2. 1,50,000, whichever is lower.

However, no penalty will be imposed if a valid reason is provided for such failure under Section 271B.

 

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Income Tax Audit – Section 44AB of the Income Tax Act

9955
The TDS form has been revised by the income tax department, making it more detailed and enforcing deductors of state grounds for non-tax deductions. For cash withdrawals over Rs 1 crore, banks will now be expected to report Tax Deducted at Source (TDS) as per the amended form.

 

The Income Tax Appellate Tribunal (ITAT), Mumbai Bench, held that the penalty according to section 271B of the Income Tax Act, 1961 is not viable if the assessee’s reason for the delay in filing the tax audit report pursuant to section 44B is justifiable.

 

Are you a wishing to form a start-up or a small business?
No matter what, as per section 44AB if you fall under a certain class of taxpayers then you are required to get your accounts audited from a chartered accountant. The report of the tax audit is to be submitted by the CA either in Form 3CA or Form 3CB.

In this blog, you will gain knowledge about Income tax audit under section 44AB of the Income Tax Act. Just before getting into further details about Section 44AB, let us understand the term “Audit”.

Google Dictionary meaning of the term “audit” suggests it is an official inspection of an organization’s accounts, typically by an independent body.

What is a tax audit?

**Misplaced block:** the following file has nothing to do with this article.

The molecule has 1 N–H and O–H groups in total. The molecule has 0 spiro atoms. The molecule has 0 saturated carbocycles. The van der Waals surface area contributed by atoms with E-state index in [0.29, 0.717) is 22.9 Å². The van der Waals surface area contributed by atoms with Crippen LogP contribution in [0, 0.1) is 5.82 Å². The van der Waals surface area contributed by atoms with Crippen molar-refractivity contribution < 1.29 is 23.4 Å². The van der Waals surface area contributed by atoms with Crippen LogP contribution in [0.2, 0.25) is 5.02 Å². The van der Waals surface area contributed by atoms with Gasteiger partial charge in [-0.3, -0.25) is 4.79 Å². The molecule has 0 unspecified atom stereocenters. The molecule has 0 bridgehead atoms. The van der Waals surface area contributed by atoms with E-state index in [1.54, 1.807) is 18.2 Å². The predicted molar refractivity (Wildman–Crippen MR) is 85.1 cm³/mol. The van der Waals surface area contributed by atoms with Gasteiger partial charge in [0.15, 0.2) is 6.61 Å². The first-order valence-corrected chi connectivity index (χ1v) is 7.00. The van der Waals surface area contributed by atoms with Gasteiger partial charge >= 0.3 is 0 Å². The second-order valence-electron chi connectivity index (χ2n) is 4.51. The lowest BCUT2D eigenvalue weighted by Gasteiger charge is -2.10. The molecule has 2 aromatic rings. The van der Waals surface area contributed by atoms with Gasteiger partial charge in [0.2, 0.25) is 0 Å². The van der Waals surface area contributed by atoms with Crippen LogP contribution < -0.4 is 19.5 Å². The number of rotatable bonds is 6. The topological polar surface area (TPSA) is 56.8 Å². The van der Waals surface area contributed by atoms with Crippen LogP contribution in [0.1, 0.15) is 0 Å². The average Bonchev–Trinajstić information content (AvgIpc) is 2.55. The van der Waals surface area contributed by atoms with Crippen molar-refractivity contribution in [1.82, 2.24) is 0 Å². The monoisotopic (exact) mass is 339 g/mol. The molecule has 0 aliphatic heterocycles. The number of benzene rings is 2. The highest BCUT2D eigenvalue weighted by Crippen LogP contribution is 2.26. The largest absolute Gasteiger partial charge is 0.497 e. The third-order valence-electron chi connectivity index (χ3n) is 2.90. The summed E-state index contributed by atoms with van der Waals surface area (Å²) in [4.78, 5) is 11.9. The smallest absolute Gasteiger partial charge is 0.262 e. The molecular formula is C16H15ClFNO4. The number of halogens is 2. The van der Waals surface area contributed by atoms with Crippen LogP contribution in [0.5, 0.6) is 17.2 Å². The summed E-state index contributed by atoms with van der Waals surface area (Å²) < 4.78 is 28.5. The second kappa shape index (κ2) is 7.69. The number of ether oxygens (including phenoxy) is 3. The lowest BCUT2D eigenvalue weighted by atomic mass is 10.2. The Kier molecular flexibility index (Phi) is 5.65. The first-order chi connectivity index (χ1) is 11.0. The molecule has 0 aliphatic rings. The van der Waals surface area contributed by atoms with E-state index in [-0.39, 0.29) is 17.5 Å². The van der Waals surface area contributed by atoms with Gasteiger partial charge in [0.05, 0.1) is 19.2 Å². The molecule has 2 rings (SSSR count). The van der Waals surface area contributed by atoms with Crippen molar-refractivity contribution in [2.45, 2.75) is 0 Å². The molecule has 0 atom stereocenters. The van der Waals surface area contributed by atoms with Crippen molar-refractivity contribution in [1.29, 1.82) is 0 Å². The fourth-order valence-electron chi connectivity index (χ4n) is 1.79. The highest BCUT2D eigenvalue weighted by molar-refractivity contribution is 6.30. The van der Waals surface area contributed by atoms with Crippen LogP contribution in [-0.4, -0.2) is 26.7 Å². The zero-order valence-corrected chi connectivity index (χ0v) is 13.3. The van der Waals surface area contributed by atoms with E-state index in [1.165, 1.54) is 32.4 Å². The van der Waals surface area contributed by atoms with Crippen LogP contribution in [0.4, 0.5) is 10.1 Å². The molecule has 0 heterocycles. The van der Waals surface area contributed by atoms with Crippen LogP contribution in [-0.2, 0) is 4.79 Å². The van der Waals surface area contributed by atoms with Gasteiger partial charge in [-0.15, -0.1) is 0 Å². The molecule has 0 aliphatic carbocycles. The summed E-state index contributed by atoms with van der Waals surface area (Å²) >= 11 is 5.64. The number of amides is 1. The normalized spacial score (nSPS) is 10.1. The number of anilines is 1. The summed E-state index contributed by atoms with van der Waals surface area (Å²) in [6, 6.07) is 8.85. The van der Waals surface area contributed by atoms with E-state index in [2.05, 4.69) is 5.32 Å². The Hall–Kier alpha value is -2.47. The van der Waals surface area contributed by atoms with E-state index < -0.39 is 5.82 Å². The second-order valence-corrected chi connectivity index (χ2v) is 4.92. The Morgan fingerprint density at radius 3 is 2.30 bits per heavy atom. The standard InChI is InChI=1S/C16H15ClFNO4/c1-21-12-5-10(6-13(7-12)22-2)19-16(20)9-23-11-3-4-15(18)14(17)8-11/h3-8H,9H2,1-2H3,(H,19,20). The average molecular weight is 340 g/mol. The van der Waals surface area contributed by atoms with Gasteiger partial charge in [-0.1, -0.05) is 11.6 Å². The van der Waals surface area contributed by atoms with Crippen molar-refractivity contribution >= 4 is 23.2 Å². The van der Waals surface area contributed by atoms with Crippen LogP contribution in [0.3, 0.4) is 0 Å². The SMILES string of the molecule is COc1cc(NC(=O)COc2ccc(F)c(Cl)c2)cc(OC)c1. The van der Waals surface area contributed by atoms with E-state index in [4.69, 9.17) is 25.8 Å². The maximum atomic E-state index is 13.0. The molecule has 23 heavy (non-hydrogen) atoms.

There are different types of tax audits prescribed under different laws for both businesses and individuals.

For example,

  • The company law requires a company audit, cost accounting law requires a cost audit, etc.
  • The Income-tax Law requires the taxpayer to get an audit of the accounts of his business/profession.

What are the objectives of the tax audit?

A regular audit of accounts of a business or a profession for tax purposes is essential to ensure that the books of account are properly maintained.

The chartered accountant conducting the tax audit is required to submit his findings, observation, etc., in the particular forms prescribed by the CBDT. It helps the tax department to keep a check on the fraudulent practises. At the same time, reporting the audit in a format will assist the assessing officers in carrying out verifying the correctness of the audit report.

Get free legal advice now

Who is required to get his accounts audited?

As per Section 44AB, there is a various category of taxpayers with different threshold limit who are required to get a tax audit.

Here is the list of taxpayers who needs to get the tax audit done:

BUSINESS:

  1. A person who is doing business with total sales, turnover or gross receipts in business for the year exceeds Rs 1 crore.
  2. A person who is doing the business and its profits and gains are considered as the profits and gains of that person under Section 44AE or Section 44BB or Section 44BBB of Income-tax act and he claimed his income to be lower than the taxable limit prescribed for the profits and gains of his business in any previous year.